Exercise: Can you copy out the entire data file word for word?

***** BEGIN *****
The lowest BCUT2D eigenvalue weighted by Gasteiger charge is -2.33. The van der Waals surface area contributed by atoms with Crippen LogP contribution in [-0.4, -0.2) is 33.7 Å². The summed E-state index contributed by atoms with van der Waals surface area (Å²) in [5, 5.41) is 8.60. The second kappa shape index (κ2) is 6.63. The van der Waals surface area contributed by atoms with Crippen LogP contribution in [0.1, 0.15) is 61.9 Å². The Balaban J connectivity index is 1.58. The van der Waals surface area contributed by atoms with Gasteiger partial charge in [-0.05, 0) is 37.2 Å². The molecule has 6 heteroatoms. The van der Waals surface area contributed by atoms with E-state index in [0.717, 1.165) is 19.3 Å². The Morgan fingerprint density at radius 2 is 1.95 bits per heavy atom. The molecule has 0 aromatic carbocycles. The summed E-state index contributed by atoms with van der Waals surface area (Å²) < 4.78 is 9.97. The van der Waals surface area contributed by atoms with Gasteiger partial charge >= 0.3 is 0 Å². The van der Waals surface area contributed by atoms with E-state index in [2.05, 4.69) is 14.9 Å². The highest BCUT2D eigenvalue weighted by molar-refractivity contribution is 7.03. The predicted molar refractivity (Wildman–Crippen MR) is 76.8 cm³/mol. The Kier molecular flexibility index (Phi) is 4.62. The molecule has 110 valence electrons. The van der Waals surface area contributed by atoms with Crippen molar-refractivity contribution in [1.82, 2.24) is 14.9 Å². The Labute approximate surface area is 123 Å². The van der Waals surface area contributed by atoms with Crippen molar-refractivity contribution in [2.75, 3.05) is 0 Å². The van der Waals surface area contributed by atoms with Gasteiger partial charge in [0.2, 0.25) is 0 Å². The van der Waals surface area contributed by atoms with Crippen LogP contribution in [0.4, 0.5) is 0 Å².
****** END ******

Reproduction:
The lowest BCUT2D eigenvalue weighted by Gasteiger charge is -2.33. The van der Waals surface area contributed by atoms with Crippen LogP contribution in [-0.4, -0.2) is 33.7 Å². The summed E-state index contributed by atoms with van der Waals surface area (Å²) in [5, 5.41) is 8.60. The second kappa shape index (κ2) is 6.63. The van der Waals surface area contributed by atoms with Crippen LogP contribution in [0.1, 0.15) is 61.9 Å². The Balaban J connectivity index is 1.58. The van der Waals surface area contributed by atoms with Gasteiger partial charge in [-0.05, 0) is 37.2 Å². The molecule has 6 heteroatoms. The van der Waals surface area contributed by atoms with E-state index in [0.717, 1.165) is 19.3 Å². The Morgan fingerprint density at radius 2 is 1.95 bits per heavy atom. The molecule has 0 aromatic carbocycles. The summed E-state index contributed by atoms with van der Waals surface area (Å²) < 4.78 is 9.97. The van der Waals surface area contributed by atoms with Gasteiger partial charge >= 0.3 is 0 Å². The van der Waals surface area contributed by atoms with E-state index in [2.05, 4.69) is 14.9 Å². The highest BCUT2D eigenvalue weighted by molar-refractivity contribution is 7.03. The predicted molar refractivity (Wildman–Crippen MR) is 76.8 cm³/mol. The Kier molecular flexibility index (Phi) is 4.62. The molecule has 110 valence electrons. The van der Waals surface area contributed by atoms with Crippen molar-refractivity contribution in [1.82, 2.24) is 14.9 Å². The Labute approximate surface area is 123 Å². The van der Waals surface area contributed by atoms with Crippen molar-refractivity contribution in [2.75, 3.05) is 0 Å². The van der Waals surface area contributed by atoms with Gasteiger partial charge in [0.2, 0.25) is 0 Å². The van der Waals surface area contributed by atoms with Crippen LogP contribution in [0.4, 0.5) is 0 Å².